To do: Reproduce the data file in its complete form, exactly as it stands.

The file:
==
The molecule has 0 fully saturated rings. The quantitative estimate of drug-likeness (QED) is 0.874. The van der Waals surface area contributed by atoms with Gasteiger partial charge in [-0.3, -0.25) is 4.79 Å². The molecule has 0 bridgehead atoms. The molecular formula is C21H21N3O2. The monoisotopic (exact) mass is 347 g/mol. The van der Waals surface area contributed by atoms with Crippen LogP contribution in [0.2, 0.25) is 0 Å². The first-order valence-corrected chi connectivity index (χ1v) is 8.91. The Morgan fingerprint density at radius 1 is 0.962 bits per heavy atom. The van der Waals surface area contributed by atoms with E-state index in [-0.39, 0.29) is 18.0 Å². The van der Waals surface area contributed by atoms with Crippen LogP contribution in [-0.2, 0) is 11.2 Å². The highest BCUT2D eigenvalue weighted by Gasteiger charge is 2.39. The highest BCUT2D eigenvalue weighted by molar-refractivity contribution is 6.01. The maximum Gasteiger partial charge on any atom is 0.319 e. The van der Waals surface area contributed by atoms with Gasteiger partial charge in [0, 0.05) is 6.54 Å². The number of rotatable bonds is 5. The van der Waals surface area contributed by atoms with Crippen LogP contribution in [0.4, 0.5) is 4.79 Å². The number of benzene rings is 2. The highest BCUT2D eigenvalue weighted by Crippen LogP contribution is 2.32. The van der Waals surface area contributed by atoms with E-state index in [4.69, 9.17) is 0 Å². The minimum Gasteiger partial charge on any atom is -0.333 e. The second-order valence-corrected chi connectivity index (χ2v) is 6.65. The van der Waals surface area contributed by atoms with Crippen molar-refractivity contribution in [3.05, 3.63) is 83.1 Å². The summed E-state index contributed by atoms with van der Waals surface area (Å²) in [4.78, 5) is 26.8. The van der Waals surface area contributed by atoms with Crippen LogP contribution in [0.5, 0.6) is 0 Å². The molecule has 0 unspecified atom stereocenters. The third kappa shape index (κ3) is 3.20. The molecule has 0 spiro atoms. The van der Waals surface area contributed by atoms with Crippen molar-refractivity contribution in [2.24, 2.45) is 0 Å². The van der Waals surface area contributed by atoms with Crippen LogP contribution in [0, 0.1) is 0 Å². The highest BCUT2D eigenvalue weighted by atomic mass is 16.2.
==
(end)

The molecule has 0 fully saturated rings. The quantitative estimate of drug-likeness (QED) is 0.874. The van der Waals surface area contributed by atoms with Gasteiger partial charge in [-0.3, -0.25) is 4.79 Å². The molecule has 0 bridgehead atoms. The molecular formula is C21H21N3O2. The monoisotopic (exact) mass is 347 g/mol. The van der Waals surface area contributed by atoms with Crippen LogP contribution in [0.2, 0.25) is 0 Å². The first-order valence-corrected chi connectivity index (χ1v) is 8.91. The Morgan fingerprint density at radius 1 is 0.962 bits per heavy atom. The van der Waals surface area contributed by atoms with E-state index in [-0.39, 0.29) is 18.0 Å². The van der Waals surface area contributed by atoms with Crippen LogP contribution in [-0.2, 0) is 11.2 Å². The highest BCUT2D eigenvalue weighted by Gasteiger charge is 2.39. The highest BCUT2D eigenvalue weighted by molar-refractivity contribution is 6.01. The maximum Gasteiger partial charge on any atom is 0.319 e. The van der Waals surface area contributed by atoms with Gasteiger partial charge in [0, 0.05) is 6.54 Å². The number of rotatable bonds is 5. The van der Waals surface area contributed by atoms with Crippen LogP contribution in [0.4, 0.5) is 4.79 Å². The number of benzene rings is 2. The highest BCUT2D eigenvalue weighted by Crippen LogP contribution is 2.32. The van der Waals surface area contributed by atoms with E-state index in [4.69, 9.17) is 0 Å². The minimum Gasteiger partial charge on any atom is -0.333 e. The second-order valence-corrected chi connectivity index (χ2v) is 6.65. The van der Waals surface area contributed by atoms with Crippen molar-refractivity contribution in [3.05, 3.63) is 83.1 Å². The summed E-state index contributed by atoms with van der Waals surface area (Å²) in [4.78, 5) is 26.8. The van der Waals surface area contributed by atoms with Crippen LogP contribution in [0.5, 0.6) is 0 Å². The molecule has 0 unspecified atom stereocenters. The third kappa shape index (κ3) is 3.20. The molecule has 0 spiro atoms. The van der Waals surface area contributed by atoms with Crippen molar-refractivity contribution in [2.24, 2.45) is 0 Å². The van der Waals surface area contributed by atoms with Crippen LogP contribution in [0, 0.1) is 0 Å². The highest BCUT2D eigenvalue weighted by atomic mass is 16.2.